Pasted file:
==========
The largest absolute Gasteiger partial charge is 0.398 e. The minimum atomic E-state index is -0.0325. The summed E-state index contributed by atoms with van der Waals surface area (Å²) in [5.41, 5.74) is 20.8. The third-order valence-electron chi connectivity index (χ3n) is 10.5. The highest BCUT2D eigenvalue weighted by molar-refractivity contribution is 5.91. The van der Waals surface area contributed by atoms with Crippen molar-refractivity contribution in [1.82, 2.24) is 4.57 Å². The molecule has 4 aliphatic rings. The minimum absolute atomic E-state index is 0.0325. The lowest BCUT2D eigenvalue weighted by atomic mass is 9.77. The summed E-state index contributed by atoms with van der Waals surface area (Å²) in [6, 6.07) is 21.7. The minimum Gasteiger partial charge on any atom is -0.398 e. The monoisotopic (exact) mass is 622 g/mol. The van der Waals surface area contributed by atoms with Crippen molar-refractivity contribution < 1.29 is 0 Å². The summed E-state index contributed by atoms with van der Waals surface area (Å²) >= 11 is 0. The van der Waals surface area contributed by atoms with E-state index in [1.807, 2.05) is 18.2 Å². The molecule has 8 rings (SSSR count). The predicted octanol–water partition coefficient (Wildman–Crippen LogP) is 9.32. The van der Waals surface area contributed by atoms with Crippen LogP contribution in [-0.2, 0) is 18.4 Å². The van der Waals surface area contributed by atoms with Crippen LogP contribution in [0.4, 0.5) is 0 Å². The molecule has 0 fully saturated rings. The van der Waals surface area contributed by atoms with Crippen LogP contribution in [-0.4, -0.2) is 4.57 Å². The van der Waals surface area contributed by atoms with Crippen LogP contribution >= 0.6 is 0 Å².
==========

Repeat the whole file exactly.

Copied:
The largest absolute Gasteiger partial charge is 0.398 e. The minimum atomic E-state index is -0.0325. The summed E-state index contributed by atoms with van der Waals surface area (Å²) in [5.41, 5.74) is 20.8. The third-order valence-electron chi connectivity index (χ3n) is 10.5. The highest BCUT2D eigenvalue weighted by molar-refractivity contribution is 5.91. The van der Waals surface area contributed by atoms with Crippen molar-refractivity contribution in [1.82, 2.24) is 4.57 Å². The molecule has 4 aliphatic rings. The minimum absolute atomic E-state index is 0.0325. The lowest BCUT2D eigenvalue weighted by atomic mass is 9.77. The summed E-state index contributed by atoms with van der Waals surface area (Å²) in [6, 6.07) is 21.7. The minimum Gasteiger partial charge on any atom is -0.398 e. The monoisotopic (exact) mass is 622 g/mol. The van der Waals surface area contributed by atoms with Crippen molar-refractivity contribution < 1.29 is 0 Å². The summed E-state index contributed by atoms with van der Waals surface area (Å²) >= 11 is 0. The van der Waals surface area contributed by atoms with E-state index in [1.807, 2.05) is 18.2 Å². The molecule has 8 rings (SSSR count). The predicted octanol–water partition coefficient (Wildman–Crippen LogP) is 9.32. The van der Waals surface area contributed by atoms with Crippen LogP contribution in [-0.2, 0) is 18.4 Å². The van der Waals surface area contributed by atoms with Crippen LogP contribution in [0.4, 0.5) is 0 Å². The molecule has 0 fully saturated rings. The van der Waals surface area contributed by atoms with Crippen LogP contribution in [-0.4, -0.2) is 4.57 Å². The van der Waals surface area contributed by atoms with Crippen LogP contribution >= 0.6 is 0 Å².